His pen has been back out of its holster again for a memoir, In My Own Light, which, the blurb says, “evokes his near idyllic childhood on Achill Island, his adolescence in Dublin, and his rapid descent into alcoholism”. The book opens with the medical record of an emergency admission to St Vincent’s Hospital; alcohol is the cause. It is, if you’ll forgive the pun, a sobering read. But the message is ultimately positive: “I can describe how one hopeless drunkard stumbled through that gate [of recovery], thus proving that there is no such thing as a hopeless drunkard.”

On Achill Island there were bedtime stories; forbidden areas; the family rosary; a Dansette gramophone; worship of Cliff Richard and Frank Ifield; The Maiden’s Prayer and The Robin’s Return on the piano; reading, from Billy Bunter and Biggles to David Copperfield; the use of the word “Baluba” as an insult (after Baluba tribesmen murdered Irish peace-keeping troops in the Congo); visits by posh relations; and the “key listening experience of my childhood”, which was the Flower Song from Bizet’s Carmen. From the age of 10 he wanted to be a composer.

The family’s move to Dublin brought a transfer to Belvedere College, unexpected elevation to college organist, and, in 1969, a performance of his Format I in the first Dublin Festival of 20th-Century Music. He was still at school, but his career as a composer on the national stage was under way. Attendance followed at the summer school in Darmstadt, a place of pilgrimage for anyone seriously interested in the musical avant-garde. There was a burst of near-idolatry of Karlheinz Stockhausen, followed by disdain for “monomaniacs of Neue Musik”, and, back at home, an appearance on a children’s TV programme.

The piece for TV, says Deane, “set out as an essay in uncompromising dissonance, but for the hell of it I dropped a chord of C major into the mix towards the end, followed by a descending succession of reasonably euphonious chords. The piece ended with a sly harmonic gesture that both negated what went before while producing an ambiguous sense of closure. I did not realise it, but the template for everything I would subsequently compose was in place, if a little awkwardly.”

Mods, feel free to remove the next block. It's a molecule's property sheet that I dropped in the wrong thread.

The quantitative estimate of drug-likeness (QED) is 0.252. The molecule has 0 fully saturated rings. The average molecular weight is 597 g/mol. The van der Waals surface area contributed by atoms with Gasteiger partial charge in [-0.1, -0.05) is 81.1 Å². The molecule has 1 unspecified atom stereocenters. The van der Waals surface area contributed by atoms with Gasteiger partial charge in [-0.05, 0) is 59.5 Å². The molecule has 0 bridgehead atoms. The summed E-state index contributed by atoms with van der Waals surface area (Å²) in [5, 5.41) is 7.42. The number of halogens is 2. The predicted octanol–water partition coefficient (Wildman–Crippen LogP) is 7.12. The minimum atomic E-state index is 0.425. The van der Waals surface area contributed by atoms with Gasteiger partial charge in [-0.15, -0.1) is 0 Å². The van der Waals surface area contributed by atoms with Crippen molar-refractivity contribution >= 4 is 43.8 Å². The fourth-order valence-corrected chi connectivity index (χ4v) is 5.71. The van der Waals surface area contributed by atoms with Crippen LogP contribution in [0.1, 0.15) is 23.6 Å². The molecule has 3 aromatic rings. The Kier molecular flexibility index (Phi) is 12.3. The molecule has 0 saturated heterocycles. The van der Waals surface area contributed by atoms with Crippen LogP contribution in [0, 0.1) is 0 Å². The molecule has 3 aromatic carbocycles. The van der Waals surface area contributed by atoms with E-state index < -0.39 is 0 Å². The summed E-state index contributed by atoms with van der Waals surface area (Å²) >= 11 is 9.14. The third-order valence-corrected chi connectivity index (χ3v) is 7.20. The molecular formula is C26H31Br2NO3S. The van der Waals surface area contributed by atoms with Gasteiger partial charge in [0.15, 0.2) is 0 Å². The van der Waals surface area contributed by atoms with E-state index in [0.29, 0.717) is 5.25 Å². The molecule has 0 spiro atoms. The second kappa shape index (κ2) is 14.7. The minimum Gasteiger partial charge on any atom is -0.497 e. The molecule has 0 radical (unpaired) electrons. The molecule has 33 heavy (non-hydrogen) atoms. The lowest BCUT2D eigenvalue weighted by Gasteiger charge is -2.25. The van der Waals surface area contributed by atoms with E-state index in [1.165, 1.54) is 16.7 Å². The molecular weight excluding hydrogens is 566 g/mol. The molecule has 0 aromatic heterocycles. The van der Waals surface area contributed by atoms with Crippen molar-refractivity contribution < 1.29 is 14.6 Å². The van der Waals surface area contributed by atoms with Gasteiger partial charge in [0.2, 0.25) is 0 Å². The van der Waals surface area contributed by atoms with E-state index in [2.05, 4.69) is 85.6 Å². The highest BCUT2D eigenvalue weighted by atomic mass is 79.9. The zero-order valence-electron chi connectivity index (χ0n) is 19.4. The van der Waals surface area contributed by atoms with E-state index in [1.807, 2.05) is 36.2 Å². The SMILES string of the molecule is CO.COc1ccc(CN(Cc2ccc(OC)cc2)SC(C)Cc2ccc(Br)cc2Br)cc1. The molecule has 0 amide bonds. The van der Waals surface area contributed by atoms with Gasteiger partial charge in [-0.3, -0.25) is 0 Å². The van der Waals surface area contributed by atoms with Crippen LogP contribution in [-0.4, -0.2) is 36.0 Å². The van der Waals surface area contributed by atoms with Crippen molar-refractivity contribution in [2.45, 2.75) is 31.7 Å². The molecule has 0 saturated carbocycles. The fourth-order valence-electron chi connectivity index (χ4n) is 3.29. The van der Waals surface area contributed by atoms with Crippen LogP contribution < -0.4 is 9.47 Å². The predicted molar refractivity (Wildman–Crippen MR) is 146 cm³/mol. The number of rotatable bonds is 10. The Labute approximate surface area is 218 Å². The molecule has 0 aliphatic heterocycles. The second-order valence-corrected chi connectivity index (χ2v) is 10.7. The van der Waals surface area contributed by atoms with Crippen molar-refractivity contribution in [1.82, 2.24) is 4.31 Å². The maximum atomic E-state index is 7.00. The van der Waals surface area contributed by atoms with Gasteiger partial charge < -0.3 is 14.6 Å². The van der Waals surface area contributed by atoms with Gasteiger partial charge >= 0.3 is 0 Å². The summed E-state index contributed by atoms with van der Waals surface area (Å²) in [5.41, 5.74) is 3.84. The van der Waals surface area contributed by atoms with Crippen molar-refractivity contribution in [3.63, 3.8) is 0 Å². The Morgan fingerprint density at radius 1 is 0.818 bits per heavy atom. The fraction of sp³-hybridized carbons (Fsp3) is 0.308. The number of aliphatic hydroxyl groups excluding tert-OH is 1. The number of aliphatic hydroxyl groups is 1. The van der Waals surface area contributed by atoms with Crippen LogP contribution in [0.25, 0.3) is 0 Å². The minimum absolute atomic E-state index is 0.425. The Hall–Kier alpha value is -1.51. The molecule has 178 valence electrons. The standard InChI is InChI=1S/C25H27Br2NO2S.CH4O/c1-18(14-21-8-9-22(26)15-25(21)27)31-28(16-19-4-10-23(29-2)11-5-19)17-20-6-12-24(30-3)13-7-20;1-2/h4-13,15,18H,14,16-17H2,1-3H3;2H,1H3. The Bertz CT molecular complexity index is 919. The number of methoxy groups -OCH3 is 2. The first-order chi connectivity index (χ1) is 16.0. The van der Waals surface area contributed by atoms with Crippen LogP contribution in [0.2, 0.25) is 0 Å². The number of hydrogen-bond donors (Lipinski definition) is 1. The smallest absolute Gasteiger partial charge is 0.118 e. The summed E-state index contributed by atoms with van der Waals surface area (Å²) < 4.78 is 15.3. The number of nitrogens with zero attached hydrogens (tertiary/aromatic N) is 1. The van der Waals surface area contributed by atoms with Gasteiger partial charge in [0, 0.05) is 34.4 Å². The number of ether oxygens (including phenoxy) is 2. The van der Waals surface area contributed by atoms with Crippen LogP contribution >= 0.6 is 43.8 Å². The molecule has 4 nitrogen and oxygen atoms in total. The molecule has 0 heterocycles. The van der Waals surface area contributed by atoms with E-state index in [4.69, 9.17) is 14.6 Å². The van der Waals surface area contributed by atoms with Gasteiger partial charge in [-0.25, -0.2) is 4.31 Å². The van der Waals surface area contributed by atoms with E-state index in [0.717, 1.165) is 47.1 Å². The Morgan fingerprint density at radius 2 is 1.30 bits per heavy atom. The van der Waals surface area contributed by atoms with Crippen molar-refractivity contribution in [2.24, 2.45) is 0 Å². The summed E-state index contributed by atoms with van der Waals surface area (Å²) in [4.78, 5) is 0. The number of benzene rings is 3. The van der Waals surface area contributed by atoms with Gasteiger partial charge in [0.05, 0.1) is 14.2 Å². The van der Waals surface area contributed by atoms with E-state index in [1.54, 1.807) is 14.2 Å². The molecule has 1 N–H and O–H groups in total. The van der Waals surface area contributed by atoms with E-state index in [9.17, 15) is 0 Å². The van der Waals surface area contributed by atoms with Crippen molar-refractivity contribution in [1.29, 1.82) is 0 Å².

There was also a new relationship with alcohol, “an entrance ticket to sociability . . . The ice had been broken, and would be broken repeatedly until I began to sink beneath it.”

Deane’s frankness is the great appeal of his memoir. He writes about trying to drown himself in the Liffey, not by jumping, but by climbing down a ladder; of waking up in hospital with multiple stitches for injuries he couldn’t recall acquiring; of experiencing hallucinations of pop music; of attending classes in Stockhausen’s home, where shoes weren’t allowed and he worried about the smell of his socks; of fruitless entanglements with the opposite sex.

I remember his deterioration in the late 1980s, when he often seemed to be a ghost of his former self, and I was not alone in wondering how long it could all go on. It couldn’t and it didn’t. And this memoir, which is generously filled with still acidic musical views, also explains Deane’s attachment to the Palestinian cause because “a different world is possible”. He believes this because, for a quarter of a century now, he has shown that “a different life is possible”.

In My Own Light by Raymond Deane is published by Liffey Press

mdervan@irishtimes.com